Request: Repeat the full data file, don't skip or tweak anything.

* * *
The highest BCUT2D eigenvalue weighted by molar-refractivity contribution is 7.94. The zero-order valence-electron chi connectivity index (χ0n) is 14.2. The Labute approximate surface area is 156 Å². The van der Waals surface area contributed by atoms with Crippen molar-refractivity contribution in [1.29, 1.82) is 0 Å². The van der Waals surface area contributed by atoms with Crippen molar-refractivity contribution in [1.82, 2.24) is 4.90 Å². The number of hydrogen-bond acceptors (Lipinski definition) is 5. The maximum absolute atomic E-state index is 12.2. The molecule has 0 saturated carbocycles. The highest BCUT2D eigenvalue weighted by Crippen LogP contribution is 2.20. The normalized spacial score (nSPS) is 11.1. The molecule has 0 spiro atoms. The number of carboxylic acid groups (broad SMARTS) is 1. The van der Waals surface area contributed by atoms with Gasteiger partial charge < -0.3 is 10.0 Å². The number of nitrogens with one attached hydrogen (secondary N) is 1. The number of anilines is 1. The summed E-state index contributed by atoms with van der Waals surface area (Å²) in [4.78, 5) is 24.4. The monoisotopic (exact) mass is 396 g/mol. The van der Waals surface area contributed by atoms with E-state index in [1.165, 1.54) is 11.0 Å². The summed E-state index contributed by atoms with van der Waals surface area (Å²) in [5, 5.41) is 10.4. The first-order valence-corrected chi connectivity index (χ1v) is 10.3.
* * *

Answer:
The highest BCUT2D eigenvalue weighted by molar-refractivity contribution is 7.94. The zero-order valence-electron chi connectivity index (χ0n) is 14.2. The Labute approximate surface area is 156 Å². The van der Waals surface area contributed by atoms with Crippen molar-refractivity contribution in [1.29, 1.82) is 0 Å². The van der Waals surface area contributed by atoms with Crippen molar-refractivity contribution in [1.82, 2.24) is 4.90 Å². The number of hydrogen-bond acceptors (Lipinski definition) is 5. The maximum absolute atomic E-state index is 12.2. The molecule has 0 saturated carbocycles. The highest BCUT2D eigenvalue weighted by Crippen LogP contribution is 2.20. The normalized spacial score (nSPS) is 11.1. The molecule has 0 spiro atoms. The number of carboxylic acid groups (broad SMARTS) is 1. The van der Waals surface area contributed by atoms with Gasteiger partial charge < -0.3 is 10.0 Å². The number of nitrogens with one attached hydrogen (secondary N) is 1. The number of anilines is 1. The summed E-state index contributed by atoms with van der Waals surface area (Å²) in [4.78, 5) is 24.4. The monoisotopic (exact) mass is 396 g/mol. The van der Waals surface area contributed by atoms with E-state index in [1.165, 1.54) is 11.0 Å². The summed E-state index contributed by atoms with van der Waals surface area (Å²) in [5, 5.41) is 10.4. The first-order valence-corrected chi connectivity index (χ1v) is 10.3.